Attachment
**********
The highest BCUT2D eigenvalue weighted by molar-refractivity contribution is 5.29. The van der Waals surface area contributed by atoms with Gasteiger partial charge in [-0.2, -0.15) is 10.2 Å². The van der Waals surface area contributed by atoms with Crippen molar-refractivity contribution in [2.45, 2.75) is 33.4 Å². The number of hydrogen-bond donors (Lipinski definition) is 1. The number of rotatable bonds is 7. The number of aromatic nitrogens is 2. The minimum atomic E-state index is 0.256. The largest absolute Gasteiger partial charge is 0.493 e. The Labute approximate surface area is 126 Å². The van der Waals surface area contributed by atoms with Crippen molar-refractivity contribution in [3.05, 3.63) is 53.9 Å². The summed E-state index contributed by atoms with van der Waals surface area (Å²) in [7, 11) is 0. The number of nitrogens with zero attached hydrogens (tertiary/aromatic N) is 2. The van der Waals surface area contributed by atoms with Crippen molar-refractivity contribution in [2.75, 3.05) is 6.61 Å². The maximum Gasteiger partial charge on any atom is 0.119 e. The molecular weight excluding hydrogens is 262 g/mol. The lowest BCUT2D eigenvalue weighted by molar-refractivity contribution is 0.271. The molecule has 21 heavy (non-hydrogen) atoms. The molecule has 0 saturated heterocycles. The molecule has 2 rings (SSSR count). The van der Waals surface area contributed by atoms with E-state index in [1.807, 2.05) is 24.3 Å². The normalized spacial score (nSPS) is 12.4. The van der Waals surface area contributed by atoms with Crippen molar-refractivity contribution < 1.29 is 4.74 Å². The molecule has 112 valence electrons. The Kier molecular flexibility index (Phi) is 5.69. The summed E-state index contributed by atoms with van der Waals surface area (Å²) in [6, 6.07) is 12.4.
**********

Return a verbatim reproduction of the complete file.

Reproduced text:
The highest BCUT2D eigenvalue weighted by molar-refractivity contribution is 5.29. The van der Waals surface area contributed by atoms with Gasteiger partial charge in [-0.2, -0.15) is 10.2 Å². The van der Waals surface area contributed by atoms with Crippen molar-refractivity contribution in [2.45, 2.75) is 33.4 Å². The number of hydrogen-bond donors (Lipinski definition) is 1. The number of rotatable bonds is 7. The number of aromatic nitrogens is 2. The minimum atomic E-state index is 0.256. The largest absolute Gasteiger partial charge is 0.493 e. The Labute approximate surface area is 126 Å². The van der Waals surface area contributed by atoms with Crippen molar-refractivity contribution in [3.05, 3.63) is 53.9 Å². The summed E-state index contributed by atoms with van der Waals surface area (Å²) in [7, 11) is 0. The number of nitrogens with zero attached hydrogens (tertiary/aromatic N) is 2. The van der Waals surface area contributed by atoms with Crippen molar-refractivity contribution in [2.75, 3.05) is 6.61 Å². The maximum Gasteiger partial charge on any atom is 0.119 e. The molecular weight excluding hydrogens is 262 g/mol. The lowest BCUT2D eigenvalue weighted by molar-refractivity contribution is 0.271. The molecule has 21 heavy (non-hydrogen) atoms. The molecule has 0 saturated heterocycles. The molecule has 2 rings (SSSR count). The van der Waals surface area contributed by atoms with E-state index in [1.807, 2.05) is 24.3 Å². The normalized spacial score (nSPS) is 12.4. The van der Waals surface area contributed by atoms with Crippen molar-refractivity contribution < 1.29 is 4.74 Å². The molecule has 112 valence electrons. The Kier molecular flexibility index (Phi) is 5.69. The summed E-state index contributed by atoms with van der Waals surface area (Å²) in [6, 6.07) is 12.4.